Here is Demers' strategy for rebuilding the Canadiens. Obviously be looking at premier free agents first, but I would put all my effort into acquiring Vincent Lecavalier and Martin St-Louis. Of course, the Lightning would have to go along with it. I'd offer a package of Plekanec, the Kostitsyn brothers, Josh Gorges and Halak. Then I would focus on signing six important free agents: François Beauchemin, Ian Laperrière, Nik Antropov, Chris Neil ainsi que les défenseurs Niclas Havelid and Jordan Leopold.
Here then, would be the composition of Demers' retooled Canadiens team:
Tanguay – Lecavalier – Kovalev
D’Agostini – Antropov – St-Louis
Latendresse – Lapierre - Neil
Laraque – Metropolit – Laperrière
Markov – Komisarek
Hamrlik – Beauchemin
Havelid – Leopold
Subs : Weber, Stewart, O’Byrne
Je complète ce grand travail de reconstruction en embauchant Bob Hartley à titre d’entraîneur-chef. À mes yeux, il représente le candidat idéal. Et vous, quelles sont vos pistes de solution?
The final touch is hiring Bob Hartley as coach, who in my eyes is the ideal candidate for the job. What are your thoughts?
Okay, Jacques, since you asked.
First off, where did Chris Higgins disappear to? Demers hasn't traded him - perhaps he's just been forgotten!
Next, does Demers not know that Gainey has burned the bridge to a trade with Tampa by ranting out Bolts GM Lawton recently. I doubt Gainey is interested in repairing it.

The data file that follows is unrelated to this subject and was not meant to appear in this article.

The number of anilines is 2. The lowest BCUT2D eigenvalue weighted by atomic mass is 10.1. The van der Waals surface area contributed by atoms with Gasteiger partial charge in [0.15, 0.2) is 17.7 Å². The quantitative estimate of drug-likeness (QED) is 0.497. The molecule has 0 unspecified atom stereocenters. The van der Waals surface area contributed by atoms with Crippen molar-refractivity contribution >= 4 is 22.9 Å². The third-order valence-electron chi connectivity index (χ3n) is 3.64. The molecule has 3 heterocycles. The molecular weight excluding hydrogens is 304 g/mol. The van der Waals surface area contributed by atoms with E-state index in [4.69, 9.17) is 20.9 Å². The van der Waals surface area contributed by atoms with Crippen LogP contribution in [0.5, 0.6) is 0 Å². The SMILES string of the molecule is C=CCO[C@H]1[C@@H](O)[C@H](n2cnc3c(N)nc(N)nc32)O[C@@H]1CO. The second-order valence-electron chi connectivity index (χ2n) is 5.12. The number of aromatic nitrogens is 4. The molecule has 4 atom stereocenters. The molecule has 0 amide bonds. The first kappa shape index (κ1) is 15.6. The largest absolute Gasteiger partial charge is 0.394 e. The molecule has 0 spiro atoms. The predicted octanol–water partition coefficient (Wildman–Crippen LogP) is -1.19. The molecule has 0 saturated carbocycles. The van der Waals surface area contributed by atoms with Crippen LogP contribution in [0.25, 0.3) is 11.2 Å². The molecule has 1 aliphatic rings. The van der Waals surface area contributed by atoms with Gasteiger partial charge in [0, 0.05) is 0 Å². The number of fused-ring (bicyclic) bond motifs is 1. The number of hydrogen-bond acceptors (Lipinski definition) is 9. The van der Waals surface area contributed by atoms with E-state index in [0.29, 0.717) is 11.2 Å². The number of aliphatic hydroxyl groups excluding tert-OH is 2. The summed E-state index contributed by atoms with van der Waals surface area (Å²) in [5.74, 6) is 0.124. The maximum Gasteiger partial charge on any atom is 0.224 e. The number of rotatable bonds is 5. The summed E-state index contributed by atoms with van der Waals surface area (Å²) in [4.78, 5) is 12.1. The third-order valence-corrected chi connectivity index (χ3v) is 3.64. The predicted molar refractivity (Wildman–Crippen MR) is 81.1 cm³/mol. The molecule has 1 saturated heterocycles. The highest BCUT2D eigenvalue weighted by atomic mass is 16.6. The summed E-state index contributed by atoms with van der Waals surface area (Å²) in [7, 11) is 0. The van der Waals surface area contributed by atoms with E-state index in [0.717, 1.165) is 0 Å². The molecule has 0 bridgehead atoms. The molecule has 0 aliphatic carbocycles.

Further on, why bring in both Lecavalier AND St. Louis, if the plan doesn't involve playing them together?
I mostly like the players Demers adds, with the exception of Antropov, who I only like 35 games out of 82. Beauchemin is a perfect 4th D man solution that I'm certain Gainey will investigate. Havelid is excellent third pairing depth at a high price. Leopold, I'm not as familiar with, but I have read good things about him. Watching him in playoff games with Calgary, didn't leave me with any particular impression good or bad.
Neil and Laperrière are definite upgrades on Kostopoulos, but I'd rather Laperrière with Lapierre and Latendresse and Neil with Higgins and Metropolit. Neil, in my esteem is also an upgrade on Laraque, acts first and talks after the fact. Laraque just talks and talks. I'd ship Laraque back to Edmonton for Zack Stortini.
Demer's top line of Lecavalier, Tanguay and Kovalev looks like it would have all kinds of punch, but the trio of Antropov, St. Louis and D' Agostini seems dysfunctional and ill fitting. I'd much rather see Koivu, Higgins and Andrei Kostitsyn there instead.